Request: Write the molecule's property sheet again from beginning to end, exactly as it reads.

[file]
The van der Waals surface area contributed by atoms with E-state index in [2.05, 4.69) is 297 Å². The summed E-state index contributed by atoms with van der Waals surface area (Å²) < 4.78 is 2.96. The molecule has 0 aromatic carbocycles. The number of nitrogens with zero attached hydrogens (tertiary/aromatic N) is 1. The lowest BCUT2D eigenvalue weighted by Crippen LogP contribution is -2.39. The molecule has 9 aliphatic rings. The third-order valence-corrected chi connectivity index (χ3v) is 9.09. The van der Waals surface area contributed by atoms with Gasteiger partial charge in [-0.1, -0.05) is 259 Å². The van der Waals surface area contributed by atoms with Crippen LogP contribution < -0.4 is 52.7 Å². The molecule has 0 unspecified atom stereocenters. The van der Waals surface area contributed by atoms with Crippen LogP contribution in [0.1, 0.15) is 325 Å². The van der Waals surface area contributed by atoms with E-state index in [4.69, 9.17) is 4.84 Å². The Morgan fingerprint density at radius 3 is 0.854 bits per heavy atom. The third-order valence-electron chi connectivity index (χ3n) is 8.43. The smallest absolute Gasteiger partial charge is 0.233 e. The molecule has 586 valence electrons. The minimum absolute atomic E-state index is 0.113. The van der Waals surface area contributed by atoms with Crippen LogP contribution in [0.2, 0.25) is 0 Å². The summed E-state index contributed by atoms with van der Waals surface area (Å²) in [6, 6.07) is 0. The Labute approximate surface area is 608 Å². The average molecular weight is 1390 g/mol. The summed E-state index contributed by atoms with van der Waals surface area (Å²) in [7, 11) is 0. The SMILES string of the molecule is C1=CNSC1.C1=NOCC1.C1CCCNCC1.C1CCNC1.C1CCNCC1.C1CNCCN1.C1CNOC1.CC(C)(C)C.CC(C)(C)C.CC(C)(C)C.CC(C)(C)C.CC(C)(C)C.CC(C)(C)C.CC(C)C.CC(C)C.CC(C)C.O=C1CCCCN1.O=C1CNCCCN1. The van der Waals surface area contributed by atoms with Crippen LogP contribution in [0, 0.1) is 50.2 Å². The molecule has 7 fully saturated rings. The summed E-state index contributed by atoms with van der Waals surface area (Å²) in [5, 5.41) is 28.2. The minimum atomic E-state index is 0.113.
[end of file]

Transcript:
The van der Waals surface area contributed by atoms with E-state index in [2.05, 4.69) is 297 Å². The summed E-state index contributed by atoms with van der Waals surface area (Å²) < 4.78 is 2.96. The molecule has 0 aromatic carbocycles. The number of nitrogens with zero attached hydrogens (tertiary/aromatic N) is 1. The lowest BCUT2D eigenvalue weighted by Crippen LogP contribution is -2.39. The molecule has 9 aliphatic rings. The third-order valence-corrected chi connectivity index (χ3v) is 9.09. The van der Waals surface area contributed by atoms with Gasteiger partial charge in [-0.1, -0.05) is 259 Å². The van der Waals surface area contributed by atoms with Crippen LogP contribution < -0.4 is 52.7 Å². The molecule has 0 unspecified atom stereocenters. The van der Waals surface area contributed by atoms with Crippen LogP contribution in [0.1, 0.15) is 325 Å². The van der Waals surface area contributed by atoms with E-state index in [4.69, 9.17) is 4.84 Å². The Morgan fingerprint density at radius 3 is 0.854 bits per heavy atom. The third-order valence-electron chi connectivity index (χ3n) is 8.43. The smallest absolute Gasteiger partial charge is 0.233 e. The molecule has 586 valence electrons. The minimum absolute atomic E-state index is 0.113. The van der Waals surface area contributed by atoms with Crippen LogP contribution in [0.2, 0.25) is 0 Å². The summed E-state index contributed by atoms with van der Waals surface area (Å²) in [6, 6.07) is 0. The Labute approximate surface area is 608 Å². The average molecular weight is 1390 g/mol. The summed E-state index contributed by atoms with van der Waals surface area (Å²) in [7, 11) is 0. The SMILES string of the molecule is C1=CNSC1.C1=NOCC1.C1CCCNCC1.C1CCNC1.C1CCNCC1.C1CNCCN1.C1CNOC1.CC(C)(C)C.CC(C)(C)C.CC(C)(C)C.CC(C)(C)C.CC(C)(C)C.CC(C)(C)C.CC(C)C.CC(C)C.CC(C)C.O=C1CCCCN1.O=C1CNCCCN1. The van der Waals surface area contributed by atoms with Crippen LogP contribution in [0, 0.1) is 50.2 Å². The molecule has 7 fully saturated rings. The summed E-state index contributed by atoms with van der Waals surface area (Å²) in [5, 5.41) is 28.2. The minimum atomic E-state index is 0.113.